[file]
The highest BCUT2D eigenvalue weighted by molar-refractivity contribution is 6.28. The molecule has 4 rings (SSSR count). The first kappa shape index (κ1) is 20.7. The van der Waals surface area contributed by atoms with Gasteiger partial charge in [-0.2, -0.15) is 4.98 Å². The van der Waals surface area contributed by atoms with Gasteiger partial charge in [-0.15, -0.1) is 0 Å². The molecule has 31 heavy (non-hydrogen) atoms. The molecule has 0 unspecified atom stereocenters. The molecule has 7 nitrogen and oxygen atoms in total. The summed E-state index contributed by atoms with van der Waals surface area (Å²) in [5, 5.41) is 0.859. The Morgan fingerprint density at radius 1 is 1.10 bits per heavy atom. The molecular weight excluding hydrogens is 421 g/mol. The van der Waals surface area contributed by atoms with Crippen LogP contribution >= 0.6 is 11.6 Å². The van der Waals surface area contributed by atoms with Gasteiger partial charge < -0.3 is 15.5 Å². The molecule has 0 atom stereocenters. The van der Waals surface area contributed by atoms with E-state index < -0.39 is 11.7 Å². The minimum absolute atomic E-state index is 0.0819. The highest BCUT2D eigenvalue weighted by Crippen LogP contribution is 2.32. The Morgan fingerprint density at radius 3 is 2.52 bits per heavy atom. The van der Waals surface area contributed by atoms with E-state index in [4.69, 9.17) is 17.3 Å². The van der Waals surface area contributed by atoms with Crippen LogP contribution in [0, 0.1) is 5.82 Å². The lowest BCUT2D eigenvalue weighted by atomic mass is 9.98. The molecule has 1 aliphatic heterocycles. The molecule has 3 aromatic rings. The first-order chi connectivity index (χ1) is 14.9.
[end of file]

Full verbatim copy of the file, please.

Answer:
The highest BCUT2D eigenvalue weighted by molar-refractivity contribution is 6.28. The molecule has 4 rings (SSSR count). The first kappa shape index (κ1) is 20.7. The van der Waals surface area contributed by atoms with Gasteiger partial charge in [-0.2, -0.15) is 4.98 Å². The van der Waals surface area contributed by atoms with Gasteiger partial charge in [-0.15, -0.1) is 0 Å². The molecule has 31 heavy (non-hydrogen) atoms. The molecule has 0 unspecified atom stereocenters. The molecule has 7 nitrogen and oxygen atoms in total. The summed E-state index contributed by atoms with van der Waals surface area (Å²) in [5, 5.41) is 0.859. The Morgan fingerprint density at radius 1 is 1.10 bits per heavy atom. The molecular weight excluding hydrogens is 421 g/mol. The van der Waals surface area contributed by atoms with Crippen LogP contribution >= 0.6 is 11.6 Å². The van der Waals surface area contributed by atoms with Gasteiger partial charge < -0.3 is 15.5 Å². The molecule has 0 atom stereocenters. The van der Waals surface area contributed by atoms with E-state index < -0.39 is 11.7 Å². The minimum absolute atomic E-state index is 0.0819. The highest BCUT2D eigenvalue weighted by Crippen LogP contribution is 2.32. The Morgan fingerprint density at radius 3 is 2.52 bits per heavy atom. The van der Waals surface area contributed by atoms with E-state index in [4.69, 9.17) is 17.3 Å². The van der Waals surface area contributed by atoms with Crippen LogP contribution in [0, 0.1) is 5.82 Å². The lowest BCUT2D eigenvalue weighted by atomic mass is 9.98. The molecule has 1 aliphatic heterocycles. The molecule has 3 aromatic rings. The first-order chi connectivity index (χ1) is 14.9.